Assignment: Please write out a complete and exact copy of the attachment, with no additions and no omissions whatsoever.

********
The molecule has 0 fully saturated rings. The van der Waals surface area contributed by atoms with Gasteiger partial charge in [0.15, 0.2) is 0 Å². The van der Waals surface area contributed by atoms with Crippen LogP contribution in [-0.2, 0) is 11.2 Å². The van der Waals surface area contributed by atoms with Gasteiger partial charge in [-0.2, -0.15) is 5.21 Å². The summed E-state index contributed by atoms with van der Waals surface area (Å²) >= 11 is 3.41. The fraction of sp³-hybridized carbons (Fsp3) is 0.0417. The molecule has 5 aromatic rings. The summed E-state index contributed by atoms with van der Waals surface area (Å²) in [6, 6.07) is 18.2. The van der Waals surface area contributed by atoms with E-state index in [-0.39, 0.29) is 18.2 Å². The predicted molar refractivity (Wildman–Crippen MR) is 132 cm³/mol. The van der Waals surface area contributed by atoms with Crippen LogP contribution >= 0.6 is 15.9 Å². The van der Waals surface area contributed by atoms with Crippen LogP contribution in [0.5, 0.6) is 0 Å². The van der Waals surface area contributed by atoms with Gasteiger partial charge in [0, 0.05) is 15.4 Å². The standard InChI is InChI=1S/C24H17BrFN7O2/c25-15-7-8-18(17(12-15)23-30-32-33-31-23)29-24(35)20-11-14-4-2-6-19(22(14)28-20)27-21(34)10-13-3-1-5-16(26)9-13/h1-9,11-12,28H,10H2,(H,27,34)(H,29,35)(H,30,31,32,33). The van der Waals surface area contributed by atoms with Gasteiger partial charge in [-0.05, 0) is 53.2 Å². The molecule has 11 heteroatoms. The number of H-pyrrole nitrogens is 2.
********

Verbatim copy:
The molecule has 0 fully saturated rings. The van der Waals surface area contributed by atoms with Gasteiger partial charge in [0.15, 0.2) is 0 Å². The van der Waals surface area contributed by atoms with Crippen LogP contribution in [-0.2, 0) is 11.2 Å². The van der Waals surface area contributed by atoms with Gasteiger partial charge in [-0.2, -0.15) is 5.21 Å². The summed E-state index contributed by atoms with van der Waals surface area (Å²) >= 11 is 3.41. The fraction of sp³-hybridized carbons (Fsp3) is 0.0417. The molecule has 5 aromatic rings. The summed E-state index contributed by atoms with van der Waals surface area (Å²) in [6, 6.07) is 18.2. The van der Waals surface area contributed by atoms with E-state index in [-0.39, 0.29) is 18.2 Å². The predicted molar refractivity (Wildman–Crippen MR) is 132 cm³/mol. The van der Waals surface area contributed by atoms with Crippen LogP contribution >= 0.6 is 15.9 Å². The van der Waals surface area contributed by atoms with Crippen LogP contribution in [0.5, 0.6) is 0 Å². The van der Waals surface area contributed by atoms with Gasteiger partial charge in [0, 0.05) is 15.4 Å². The standard InChI is InChI=1S/C24H17BrFN7O2/c25-15-7-8-18(17(12-15)23-30-32-33-31-23)29-24(35)20-11-14-4-2-6-19(22(14)28-20)27-21(34)10-13-3-1-5-16(26)9-13/h1-9,11-12,28H,10H2,(H,27,34)(H,29,35)(H,30,31,32,33). The van der Waals surface area contributed by atoms with Gasteiger partial charge in [-0.05, 0) is 53.2 Å². The molecule has 11 heteroatoms. The number of H-pyrrole nitrogens is 2.